When we use auto, it’s as if we put whatever value we have in the 3d printer. In the case of the teleporter this is fine, we just make another teleporter that can take us to the cake, but if we use the portal, we’ve actually just grabbed the cake itself and shoved it into the 3d printer, making an exact copy of the cake we then have in our living room. To ensure we do not make a copy of the object (or cake) we need to write:

const auto& cake = GetCake();

And we’ll bind to a reference instead of making a copy. Remember this is the exact same behaviour as if we were using normal types. If we write:

Cake cake = GetCake();

We get a copy, and if we write:

const Cake& cake = GetCake();

We’ll get a reference.


Hopefully this slightly harebrained analogy will resonate with some people (it might infuriate others, who knows 😅) but it helped me think about the way in which pointers and references behave, and why auto acts the way it does. Just remember pointers and references are different and it’s useful to appreciate how.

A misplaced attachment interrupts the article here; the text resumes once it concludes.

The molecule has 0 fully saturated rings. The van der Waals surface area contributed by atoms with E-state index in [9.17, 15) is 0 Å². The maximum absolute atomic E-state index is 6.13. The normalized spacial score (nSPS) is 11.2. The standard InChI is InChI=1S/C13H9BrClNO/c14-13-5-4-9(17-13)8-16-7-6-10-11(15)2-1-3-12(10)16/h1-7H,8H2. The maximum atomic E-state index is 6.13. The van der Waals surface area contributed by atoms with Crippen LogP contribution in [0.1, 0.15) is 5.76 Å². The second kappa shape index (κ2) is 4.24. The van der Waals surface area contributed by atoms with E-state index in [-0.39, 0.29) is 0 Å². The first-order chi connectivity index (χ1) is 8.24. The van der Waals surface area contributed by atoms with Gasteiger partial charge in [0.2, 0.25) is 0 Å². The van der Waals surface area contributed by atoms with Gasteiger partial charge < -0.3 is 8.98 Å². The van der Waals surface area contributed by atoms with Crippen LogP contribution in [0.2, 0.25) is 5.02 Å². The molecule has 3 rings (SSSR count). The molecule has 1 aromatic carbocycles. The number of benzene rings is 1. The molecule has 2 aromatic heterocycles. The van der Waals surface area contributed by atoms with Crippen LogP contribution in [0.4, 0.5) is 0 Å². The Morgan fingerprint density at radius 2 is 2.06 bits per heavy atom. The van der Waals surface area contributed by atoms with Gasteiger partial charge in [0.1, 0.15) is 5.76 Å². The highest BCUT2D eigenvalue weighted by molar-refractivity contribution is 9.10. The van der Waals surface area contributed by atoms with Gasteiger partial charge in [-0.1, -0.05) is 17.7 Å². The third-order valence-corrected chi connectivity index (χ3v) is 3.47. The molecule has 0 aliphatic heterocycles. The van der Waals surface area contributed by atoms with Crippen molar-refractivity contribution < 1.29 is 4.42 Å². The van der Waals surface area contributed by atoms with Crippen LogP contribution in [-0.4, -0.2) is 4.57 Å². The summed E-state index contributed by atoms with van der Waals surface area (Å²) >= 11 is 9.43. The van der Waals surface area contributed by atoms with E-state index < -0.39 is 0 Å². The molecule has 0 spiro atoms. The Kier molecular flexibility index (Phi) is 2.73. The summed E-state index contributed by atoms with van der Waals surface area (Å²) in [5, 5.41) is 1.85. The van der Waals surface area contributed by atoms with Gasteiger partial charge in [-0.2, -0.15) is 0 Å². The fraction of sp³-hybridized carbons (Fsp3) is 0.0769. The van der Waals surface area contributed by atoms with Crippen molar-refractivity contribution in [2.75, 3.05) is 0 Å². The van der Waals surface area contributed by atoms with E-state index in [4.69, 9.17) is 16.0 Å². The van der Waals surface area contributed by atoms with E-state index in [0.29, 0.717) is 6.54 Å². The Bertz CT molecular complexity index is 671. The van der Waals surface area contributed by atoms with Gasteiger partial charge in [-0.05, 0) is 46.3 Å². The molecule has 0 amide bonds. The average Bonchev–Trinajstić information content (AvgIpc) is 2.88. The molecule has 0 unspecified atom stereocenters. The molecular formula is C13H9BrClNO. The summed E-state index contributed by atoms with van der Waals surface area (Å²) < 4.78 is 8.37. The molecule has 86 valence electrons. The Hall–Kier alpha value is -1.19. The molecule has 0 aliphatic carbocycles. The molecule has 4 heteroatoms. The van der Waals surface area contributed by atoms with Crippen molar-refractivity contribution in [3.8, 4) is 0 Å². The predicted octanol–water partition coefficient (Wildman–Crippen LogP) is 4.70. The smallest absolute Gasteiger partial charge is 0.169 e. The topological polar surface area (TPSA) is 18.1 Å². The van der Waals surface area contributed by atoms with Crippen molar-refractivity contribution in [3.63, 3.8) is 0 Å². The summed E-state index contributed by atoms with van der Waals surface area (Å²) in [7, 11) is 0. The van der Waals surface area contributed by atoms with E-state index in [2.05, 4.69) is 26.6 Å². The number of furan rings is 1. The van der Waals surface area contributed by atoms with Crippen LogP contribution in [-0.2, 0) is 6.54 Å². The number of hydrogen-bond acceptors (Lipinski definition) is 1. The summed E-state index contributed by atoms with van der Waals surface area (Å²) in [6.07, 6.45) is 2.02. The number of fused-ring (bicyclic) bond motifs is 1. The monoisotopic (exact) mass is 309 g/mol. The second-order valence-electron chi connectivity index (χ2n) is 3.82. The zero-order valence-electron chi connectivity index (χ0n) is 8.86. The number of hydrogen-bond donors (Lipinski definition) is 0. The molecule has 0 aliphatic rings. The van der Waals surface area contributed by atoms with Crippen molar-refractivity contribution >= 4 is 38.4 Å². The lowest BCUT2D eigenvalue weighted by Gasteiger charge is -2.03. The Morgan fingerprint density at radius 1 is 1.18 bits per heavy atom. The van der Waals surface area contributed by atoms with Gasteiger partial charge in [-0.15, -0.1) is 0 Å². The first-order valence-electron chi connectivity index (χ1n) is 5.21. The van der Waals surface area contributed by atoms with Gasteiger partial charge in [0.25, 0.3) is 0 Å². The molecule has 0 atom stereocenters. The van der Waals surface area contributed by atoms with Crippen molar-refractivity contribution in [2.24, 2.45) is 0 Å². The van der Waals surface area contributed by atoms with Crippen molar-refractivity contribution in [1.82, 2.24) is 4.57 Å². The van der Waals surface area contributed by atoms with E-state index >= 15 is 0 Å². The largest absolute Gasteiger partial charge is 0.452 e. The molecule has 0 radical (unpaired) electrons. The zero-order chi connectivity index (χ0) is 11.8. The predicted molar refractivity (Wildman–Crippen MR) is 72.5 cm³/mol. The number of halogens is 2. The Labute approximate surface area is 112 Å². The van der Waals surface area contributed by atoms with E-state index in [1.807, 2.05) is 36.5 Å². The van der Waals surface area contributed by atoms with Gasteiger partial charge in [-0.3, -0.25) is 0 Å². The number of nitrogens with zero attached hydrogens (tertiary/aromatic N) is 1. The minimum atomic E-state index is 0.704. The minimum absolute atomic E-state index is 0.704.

To read a C++ expression and know what the const applies to, it’s easiest to read the expression right to left.

1 int* a; // non-const pointer to non-const int (pointer and value can be changed)
2  ^ ^
3 const int* a; // non-const pointer to const int (west const) (value cannot be changed, pointer can be changed)
4   ^    ^ ^
5 int const* a; // note: This is equivalent to the above (east const)
6  ^    ^  ^
7 int const* const a; // const pointer to const int (pointer and value cannot be changed)
8  ^    ^  ^   ^
9 const int* const a; // note: This is equivalent to the above (west const)
    ^    ^ ^   ^

See above. On line 7, we say ‘a is a constant pointer to a constant int’, and on line 5, we say ‘a is a pointer to a constant int’. As it’s legal to put const on the left or right of a type, things don’t work quite as nicely on lines 2 and 9, but once you know the rule just lift the ‘west const’ convention in your mind to ‘east const’ and read the expression again (right to left).

Further Reading

If you’d like to learn more about C++, references and pointers, I cannot recommend the classic Effective C++, More Effective C++ and Modern Effective C++ books highly enough (written by the legendary Scott Meyers). Modern Effective C++ has an excellent chapter on auto which is well worth a read in particular.